Employment prospects

Bleak outlook

Print edition : May 26, 2017
Declining opportunities and worsening working conditions combine to present a grim near-term future for employment.

THE ILO’s 2016 World Employment Social Outlook report has forecast that the number of unemployed persons worldwide will to rise in 2016 and 2017 and that most of this increase will take place in emerging economies. The report also says that India is one of the countries with the highest rates of employment vulnerability, with more than 60 per cent of the working population having no access to formal work and possibly good working conditions.

Data from the Ministry of Labour and Employment show that Central government employment has plummeted over the years from 2000, while State government employment has seesawed between dips and gains but always remained below the 2000 level. Employment in labour-intensive sectors such as plantations and mines too has mostly fallen from decade-ago levels.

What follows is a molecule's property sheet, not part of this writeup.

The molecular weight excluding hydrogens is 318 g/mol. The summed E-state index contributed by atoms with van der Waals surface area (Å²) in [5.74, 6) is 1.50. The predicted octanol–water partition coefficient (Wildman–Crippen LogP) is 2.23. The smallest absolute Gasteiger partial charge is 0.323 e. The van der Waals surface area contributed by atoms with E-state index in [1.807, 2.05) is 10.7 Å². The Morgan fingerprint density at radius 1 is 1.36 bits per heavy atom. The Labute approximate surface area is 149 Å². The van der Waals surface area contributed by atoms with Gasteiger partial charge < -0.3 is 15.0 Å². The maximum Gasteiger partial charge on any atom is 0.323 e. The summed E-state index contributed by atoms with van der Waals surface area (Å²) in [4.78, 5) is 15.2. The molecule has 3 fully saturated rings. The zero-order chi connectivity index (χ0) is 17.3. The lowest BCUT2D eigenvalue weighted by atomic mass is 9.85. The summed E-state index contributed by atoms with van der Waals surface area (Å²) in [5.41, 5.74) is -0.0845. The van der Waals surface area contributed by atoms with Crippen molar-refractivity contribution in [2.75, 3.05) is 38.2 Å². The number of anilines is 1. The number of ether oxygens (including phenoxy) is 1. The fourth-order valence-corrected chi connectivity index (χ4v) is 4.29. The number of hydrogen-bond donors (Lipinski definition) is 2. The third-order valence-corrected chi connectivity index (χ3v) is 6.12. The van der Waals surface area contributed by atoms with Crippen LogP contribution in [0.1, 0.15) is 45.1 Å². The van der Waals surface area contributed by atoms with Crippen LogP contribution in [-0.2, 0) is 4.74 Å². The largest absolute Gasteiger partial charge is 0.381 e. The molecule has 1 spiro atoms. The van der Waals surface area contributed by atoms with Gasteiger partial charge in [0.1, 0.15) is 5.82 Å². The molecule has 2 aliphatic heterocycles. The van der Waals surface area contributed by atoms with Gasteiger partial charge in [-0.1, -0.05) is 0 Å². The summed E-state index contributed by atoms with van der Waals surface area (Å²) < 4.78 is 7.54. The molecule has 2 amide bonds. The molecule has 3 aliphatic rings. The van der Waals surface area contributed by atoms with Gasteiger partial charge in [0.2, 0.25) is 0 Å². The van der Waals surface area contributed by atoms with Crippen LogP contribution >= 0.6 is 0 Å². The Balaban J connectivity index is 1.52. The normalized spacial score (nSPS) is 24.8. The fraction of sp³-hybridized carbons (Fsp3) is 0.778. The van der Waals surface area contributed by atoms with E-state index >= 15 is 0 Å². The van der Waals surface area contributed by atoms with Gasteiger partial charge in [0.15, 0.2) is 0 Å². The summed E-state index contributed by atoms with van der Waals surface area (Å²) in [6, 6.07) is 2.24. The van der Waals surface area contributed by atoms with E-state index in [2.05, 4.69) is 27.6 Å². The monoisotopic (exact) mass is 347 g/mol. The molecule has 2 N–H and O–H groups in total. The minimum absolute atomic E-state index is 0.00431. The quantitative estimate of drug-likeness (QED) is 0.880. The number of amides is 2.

The Ministry's Labour Bureau has been conducting quick employment surveys every quarter ever since the global recession in 2008. According to its findings, there was a period of severe job loss followed by a net addition of jobs, which totalled 37.46 lakh, between end-2008 and end-2014. (The surveys covered sectors such as textiles, metals, automobiles, IT/BPO and handloom/powerloom.) In the context of the workforce expanding by about one crore every year, this addition is minuscule and clearly points to the enormous vulnerability that vast sections of the workforce are trapped in.

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